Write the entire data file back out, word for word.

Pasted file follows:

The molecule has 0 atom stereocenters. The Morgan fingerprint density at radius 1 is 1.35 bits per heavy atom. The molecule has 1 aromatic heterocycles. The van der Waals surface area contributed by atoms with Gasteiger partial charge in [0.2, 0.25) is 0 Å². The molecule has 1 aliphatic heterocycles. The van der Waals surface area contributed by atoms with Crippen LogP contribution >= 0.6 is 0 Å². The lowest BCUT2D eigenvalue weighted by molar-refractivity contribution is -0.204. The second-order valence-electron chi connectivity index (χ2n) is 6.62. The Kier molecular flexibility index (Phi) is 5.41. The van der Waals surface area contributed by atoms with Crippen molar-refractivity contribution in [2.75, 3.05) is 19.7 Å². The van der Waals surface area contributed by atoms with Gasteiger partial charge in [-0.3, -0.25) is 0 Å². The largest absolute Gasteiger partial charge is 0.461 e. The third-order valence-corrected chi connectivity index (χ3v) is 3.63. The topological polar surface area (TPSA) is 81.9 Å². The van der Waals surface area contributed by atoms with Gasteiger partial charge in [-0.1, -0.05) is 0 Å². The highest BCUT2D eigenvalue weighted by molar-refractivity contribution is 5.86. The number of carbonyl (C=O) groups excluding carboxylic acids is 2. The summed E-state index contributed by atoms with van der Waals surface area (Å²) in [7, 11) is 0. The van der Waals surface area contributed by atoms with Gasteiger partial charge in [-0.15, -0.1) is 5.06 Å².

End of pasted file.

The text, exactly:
The molecule has 0 atom stereocenters. The Morgan fingerprint density at radius 1 is 1.35 bits per heavy atom. The molecule has 1 aromatic heterocycles. The van der Waals surface area contributed by atoms with Gasteiger partial charge in [0.2, 0.25) is 0 Å². The molecule has 1 aliphatic heterocycles. The van der Waals surface area contributed by atoms with Crippen LogP contribution >= 0.6 is 0 Å². The lowest BCUT2D eigenvalue weighted by molar-refractivity contribution is -0.204. The second-order valence-electron chi connectivity index (χ2n) is 6.62. The Kier molecular flexibility index (Phi) is 5.41. The van der Waals surface area contributed by atoms with Crippen molar-refractivity contribution in [2.75, 3.05) is 19.7 Å². The van der Waals surface area contributed by atoms with Gasteiger partial charge in [-0.3, -0.25) is 0 Å². The largest absolute Gasteiger partial charge is 0.461 e. The third-order valence-corrected chi connectivity index (χ3v) is 3.63. The topological polar surface area (TPSA) is 81.9 Å². The van der Waals surface area contributed by atoms with Gasteiger partial charge in [-0.1, -0.05) is 0 Å². The highest BCUT2D eigenvalue weighted by molar-refractivity contribution is 5.86. The number of carbonyl (C=O) groups excluding carboxylic acids is 2. The summed E-state index contributed by atoms with van der Waals surface area (Å²) in [7, 11) is 0. The van der Waals surface area contributed by atoms with Gasteiger partial charge in [-0.15, -0.1) is 5.06 Å².